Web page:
The men and woman who can ease or worsen Kenyans’ tax burden

Photo credit: Designed by Chrispus Bargorett

The 15-member National Assembly’s Finance and National Planning committee will over the next five days determine the fate of the tax proposals in the contentious Finance Bill, 2024, which has drawn sharp criticism from industry groups and individual taxpayers.

The committee, dominated by lawmakers allied to the governing Kenya Kwanza coalition, has retreated to Naivasha to compile its report after a rigorous two-week engagement with members of the public on the Bill, which if approved as is, will increase various taxes and introduce new ones.

While the majority of Kenyans will Thursday afternoon be keenly watching the Treasury Cabinet Secretary Njuguna Ndung’u present the budget statement in Parliament, the parliamentary committee holds the key to the contents of the Finance Bill. The committee chaired by Molo MP Kuria Kimani can, for instance, propose amendments to the Bill before approval or rejection. 

More than 1,000 stakeholders appeared before the committee and gave varied views on the proposed law.

Individual taxpayers and entities, including the church and business lobbies like Kenya Bankers Association (KBA) and Kenya Association of Manufacturers (KMA), will be looking to the committee to roll back some of the painful tax measures —which the Treasury maintains are necessary to bridge the budget deficit and cut the appetite for borrowing.

Business leaders have strongly opposed some of the proposed tax measures, warning they would stoke inflation, dampen investments and weaken the ability of the economy to create jobs. The Finance Bill proposes to, among others, increase taxes on bread, edible oils, renewable energy solutions, motor vehicles, and financial services.

The Treasury has also proposed to introduce a controversial environmental levy on wide-range of goods like mobile phones, TV and batteries, with the charge ranging from Sh98 per item to Sh1, 275. It also proposed to increase taxes on items like M-Pesa, airtime, Internet data and bank transfers as well as alcohol and cigarettes in efforts to raise an additional Sh323 billion in taxes for the financial year that starts July.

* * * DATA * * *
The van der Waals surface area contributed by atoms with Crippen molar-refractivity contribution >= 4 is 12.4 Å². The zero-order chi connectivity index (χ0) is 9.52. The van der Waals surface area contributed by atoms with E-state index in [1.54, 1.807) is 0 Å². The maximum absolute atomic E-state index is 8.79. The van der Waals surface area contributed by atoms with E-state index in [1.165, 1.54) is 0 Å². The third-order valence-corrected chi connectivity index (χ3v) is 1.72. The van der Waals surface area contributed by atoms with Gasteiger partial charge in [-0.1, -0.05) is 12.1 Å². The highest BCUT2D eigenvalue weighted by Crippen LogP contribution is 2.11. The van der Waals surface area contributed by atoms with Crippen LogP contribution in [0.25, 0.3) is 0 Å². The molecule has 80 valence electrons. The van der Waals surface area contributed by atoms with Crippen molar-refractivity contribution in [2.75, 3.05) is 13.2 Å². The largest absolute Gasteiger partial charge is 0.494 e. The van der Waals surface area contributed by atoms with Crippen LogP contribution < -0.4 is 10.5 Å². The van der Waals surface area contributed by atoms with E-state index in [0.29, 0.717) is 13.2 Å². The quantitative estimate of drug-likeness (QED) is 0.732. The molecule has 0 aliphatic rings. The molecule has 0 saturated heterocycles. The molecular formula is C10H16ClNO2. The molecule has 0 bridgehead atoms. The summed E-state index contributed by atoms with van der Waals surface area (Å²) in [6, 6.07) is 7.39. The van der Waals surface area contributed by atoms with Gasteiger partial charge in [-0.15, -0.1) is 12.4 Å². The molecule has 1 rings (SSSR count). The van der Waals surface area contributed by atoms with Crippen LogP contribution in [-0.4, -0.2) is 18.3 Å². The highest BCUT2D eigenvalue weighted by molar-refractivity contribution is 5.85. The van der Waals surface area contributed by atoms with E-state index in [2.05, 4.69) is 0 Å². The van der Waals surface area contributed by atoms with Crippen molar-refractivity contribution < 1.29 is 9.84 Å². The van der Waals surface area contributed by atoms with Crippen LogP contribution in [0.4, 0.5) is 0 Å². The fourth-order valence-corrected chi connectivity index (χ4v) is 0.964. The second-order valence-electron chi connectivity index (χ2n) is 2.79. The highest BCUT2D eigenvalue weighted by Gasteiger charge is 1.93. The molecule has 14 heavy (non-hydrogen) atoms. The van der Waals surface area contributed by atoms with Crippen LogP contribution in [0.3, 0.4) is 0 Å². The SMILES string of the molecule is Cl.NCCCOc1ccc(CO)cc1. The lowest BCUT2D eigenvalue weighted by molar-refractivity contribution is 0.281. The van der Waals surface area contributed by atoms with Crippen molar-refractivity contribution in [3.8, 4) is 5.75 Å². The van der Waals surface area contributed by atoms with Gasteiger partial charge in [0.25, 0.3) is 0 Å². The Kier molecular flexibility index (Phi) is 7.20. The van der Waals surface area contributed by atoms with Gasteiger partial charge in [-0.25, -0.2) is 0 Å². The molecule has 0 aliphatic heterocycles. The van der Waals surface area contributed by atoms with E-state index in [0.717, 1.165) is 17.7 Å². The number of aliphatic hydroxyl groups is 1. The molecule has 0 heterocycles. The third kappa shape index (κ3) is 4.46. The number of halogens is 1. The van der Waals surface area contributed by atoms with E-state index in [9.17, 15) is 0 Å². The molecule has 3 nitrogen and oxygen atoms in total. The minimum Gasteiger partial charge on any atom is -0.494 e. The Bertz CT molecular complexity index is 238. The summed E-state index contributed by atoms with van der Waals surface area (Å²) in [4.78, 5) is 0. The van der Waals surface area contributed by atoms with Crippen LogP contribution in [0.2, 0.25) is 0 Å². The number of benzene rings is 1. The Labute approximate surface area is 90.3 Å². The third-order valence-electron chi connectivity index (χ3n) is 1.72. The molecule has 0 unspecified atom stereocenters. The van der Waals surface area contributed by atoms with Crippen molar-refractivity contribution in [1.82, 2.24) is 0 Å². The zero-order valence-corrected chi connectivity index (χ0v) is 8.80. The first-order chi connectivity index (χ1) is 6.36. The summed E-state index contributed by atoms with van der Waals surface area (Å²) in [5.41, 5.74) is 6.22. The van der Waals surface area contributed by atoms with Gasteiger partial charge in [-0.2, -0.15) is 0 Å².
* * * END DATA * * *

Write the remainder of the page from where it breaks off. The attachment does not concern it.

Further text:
Those joining Mr Kimani in determining whether the Finance Bill will pass as proposed by the Treasury or with amendments include nine MPs from the ruling Kenya Kwanza coalition and six from the opposition Azimio coalition.

The Kenya Kwanza MPs who will sway the decision on the Bill, which has been backed by the Cabinet, include Mr Kimani and vice-chairperson Benjamin Lang’at, the Ainamoi MP.

Other members of the committee from Kenya Kwanza are Joseph Makilap (Baringo North), Joseph Munyoro (Kigumo), Julius Ruto (Kesses), Paul Kibichiy (Chesumei), George Sunkuyia (Kajiado West), Umulkher Kassim (Nominated), and Shadrack Mwiti (South Imenti).

The Azimio MPs in the committee are Joseph Oyula (Butula), Okoume Adipo (Karachuonyo), David Mboni (kitui Rural), Ariko Namoit (Turkana South), Adan Keynan (Eldas) and Machele Soud (Mvita).

“We are retreating to consider the views of members of the public who made very valuable presentations on the Finance Bill, 2024,” Mr Kimani said. “I want to assure those who made their presentations, including young Kenyans, that we will take their views into account. We will ensure the Bill contains provisions that serve the best interest of Kenyans.”

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